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Br J Clin Pharmacol. 2012 Dec;74(6):1023-32. doi: 10.1111/j.1365-2125.2012.04287.x.

Inhaled LPS challenges in smokers: a study of pulmonary and systemic effects.

Author information

1
University of Manchester, Medicines Evaluation Unit, University Hospital of South Manchester, Manchester, UK.

Abstract

AIMS:

Lipopolysaccharide (LPS) is a TLR4 agonist which activates NFκB dependent cytokine production. We investigated LPS inhalation in healthy smokers as a model of COPD bacterial exacerbations. We studied safety, reproducibility, the translocation of the NFκB subunit p65 in sputum cells and changes in systemic biomarkers of inflammation.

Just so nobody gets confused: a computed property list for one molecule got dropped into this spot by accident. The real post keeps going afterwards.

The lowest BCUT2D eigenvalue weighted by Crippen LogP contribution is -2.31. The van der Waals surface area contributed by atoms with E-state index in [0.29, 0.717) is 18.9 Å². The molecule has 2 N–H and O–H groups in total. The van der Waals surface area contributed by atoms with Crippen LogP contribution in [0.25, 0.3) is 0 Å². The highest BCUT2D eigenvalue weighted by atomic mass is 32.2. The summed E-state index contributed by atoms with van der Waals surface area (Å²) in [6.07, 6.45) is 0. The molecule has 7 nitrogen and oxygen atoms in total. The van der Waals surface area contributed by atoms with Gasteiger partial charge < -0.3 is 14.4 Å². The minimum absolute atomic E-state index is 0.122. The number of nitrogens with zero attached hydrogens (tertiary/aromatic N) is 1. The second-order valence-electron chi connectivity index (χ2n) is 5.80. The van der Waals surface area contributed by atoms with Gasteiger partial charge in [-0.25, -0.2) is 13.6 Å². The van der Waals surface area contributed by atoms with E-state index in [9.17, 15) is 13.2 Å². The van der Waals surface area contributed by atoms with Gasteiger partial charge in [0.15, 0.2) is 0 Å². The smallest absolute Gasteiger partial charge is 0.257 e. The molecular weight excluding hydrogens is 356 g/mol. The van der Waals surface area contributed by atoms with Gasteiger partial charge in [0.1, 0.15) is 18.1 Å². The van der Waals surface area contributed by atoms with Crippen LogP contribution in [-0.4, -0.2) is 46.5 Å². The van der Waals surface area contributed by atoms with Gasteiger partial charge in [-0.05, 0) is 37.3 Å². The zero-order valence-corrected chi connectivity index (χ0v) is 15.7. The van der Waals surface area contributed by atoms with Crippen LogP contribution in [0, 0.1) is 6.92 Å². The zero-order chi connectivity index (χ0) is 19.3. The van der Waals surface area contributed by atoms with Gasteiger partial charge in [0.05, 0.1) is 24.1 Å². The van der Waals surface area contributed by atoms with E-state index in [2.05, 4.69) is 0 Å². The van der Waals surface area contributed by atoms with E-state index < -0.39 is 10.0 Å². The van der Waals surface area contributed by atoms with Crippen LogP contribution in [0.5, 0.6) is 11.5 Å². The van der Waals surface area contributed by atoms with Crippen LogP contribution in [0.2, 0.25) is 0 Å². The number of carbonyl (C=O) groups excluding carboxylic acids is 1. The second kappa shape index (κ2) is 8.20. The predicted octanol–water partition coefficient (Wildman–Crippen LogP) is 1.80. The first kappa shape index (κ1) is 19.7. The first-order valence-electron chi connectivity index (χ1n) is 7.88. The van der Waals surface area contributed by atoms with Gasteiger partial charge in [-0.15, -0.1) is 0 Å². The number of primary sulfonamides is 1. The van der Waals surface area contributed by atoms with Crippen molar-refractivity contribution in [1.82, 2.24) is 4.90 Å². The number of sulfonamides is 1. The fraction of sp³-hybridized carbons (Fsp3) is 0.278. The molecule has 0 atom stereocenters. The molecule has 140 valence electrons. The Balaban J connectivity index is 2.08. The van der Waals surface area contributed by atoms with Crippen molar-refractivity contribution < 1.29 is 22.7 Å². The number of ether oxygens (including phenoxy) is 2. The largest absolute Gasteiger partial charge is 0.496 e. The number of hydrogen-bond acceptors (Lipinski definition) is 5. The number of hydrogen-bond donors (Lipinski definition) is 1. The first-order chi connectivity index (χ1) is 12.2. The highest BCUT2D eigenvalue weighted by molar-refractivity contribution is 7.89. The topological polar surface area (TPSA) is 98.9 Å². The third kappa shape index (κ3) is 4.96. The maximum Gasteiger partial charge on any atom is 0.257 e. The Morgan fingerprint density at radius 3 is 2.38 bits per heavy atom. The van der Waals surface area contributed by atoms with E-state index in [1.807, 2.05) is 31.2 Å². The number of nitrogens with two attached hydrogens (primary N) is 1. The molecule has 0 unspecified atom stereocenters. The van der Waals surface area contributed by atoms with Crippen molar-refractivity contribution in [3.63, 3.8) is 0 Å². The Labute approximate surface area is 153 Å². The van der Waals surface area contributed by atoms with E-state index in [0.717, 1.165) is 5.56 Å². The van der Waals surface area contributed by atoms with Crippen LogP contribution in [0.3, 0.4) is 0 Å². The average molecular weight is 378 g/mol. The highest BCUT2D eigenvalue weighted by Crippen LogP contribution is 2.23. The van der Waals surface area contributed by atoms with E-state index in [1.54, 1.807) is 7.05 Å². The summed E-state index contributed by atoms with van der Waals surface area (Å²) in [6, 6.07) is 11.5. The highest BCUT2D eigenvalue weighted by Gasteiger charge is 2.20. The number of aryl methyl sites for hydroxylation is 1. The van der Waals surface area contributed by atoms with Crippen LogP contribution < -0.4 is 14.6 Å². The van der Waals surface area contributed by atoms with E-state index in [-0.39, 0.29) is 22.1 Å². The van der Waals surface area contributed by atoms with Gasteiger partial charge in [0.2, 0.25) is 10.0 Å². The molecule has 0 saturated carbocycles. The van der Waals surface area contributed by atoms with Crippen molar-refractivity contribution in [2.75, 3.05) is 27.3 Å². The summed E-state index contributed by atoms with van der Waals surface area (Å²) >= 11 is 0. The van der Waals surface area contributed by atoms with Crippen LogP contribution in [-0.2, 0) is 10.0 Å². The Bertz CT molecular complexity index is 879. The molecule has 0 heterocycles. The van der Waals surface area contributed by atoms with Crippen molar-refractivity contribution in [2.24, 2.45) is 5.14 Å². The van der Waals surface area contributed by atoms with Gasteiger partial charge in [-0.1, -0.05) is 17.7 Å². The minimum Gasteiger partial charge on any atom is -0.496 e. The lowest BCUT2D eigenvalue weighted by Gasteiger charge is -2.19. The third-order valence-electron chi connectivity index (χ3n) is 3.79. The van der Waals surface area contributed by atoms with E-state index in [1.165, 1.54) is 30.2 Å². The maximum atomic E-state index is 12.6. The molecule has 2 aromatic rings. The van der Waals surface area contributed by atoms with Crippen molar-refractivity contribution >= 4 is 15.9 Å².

METHODS:

Twelve smokers inhaled 5 and 30 µg LPS and safety was monitored over 24 h. IL-6, CRP, CCl-18, SP-D, CC-16 and β-defensin 2 were measured in serum samples collected at baseline, 4, 8 and 24 h. Sputum was induced at baseline, 6 and 24 h for cell counts and p65 expression. Repeated challenges were performed after a 2 week interval in 10 smokers.

RESULTS:

LPS inhalation was well tolerated. Significant increases occurred in sputum neutrophil counts with both doses, with a maximum increase of 21.5% at 6 h after 30 µg which was reproducible, r(i ) (intraclass correlation coefficient) = 0.88. LPS increased sputum cell nuclear p65 translocation and phospho-p65 expression. All of the serum biomarkers increased following challenge but with different temporal patterns.

DISCUSSION:

Inhaled LPS challenge in smokers causes pulmonary and systemic inflammation that involves NFκB activation. This appears to be a suitable model for studying bacterial exacerbations of COPD.

PMID:
22469312
PMCID:
PMC3522816
DOI:
10.1111/j.1365-2125.2012.04287.x
[Indexed for MEDLINE]
Free PMC Article
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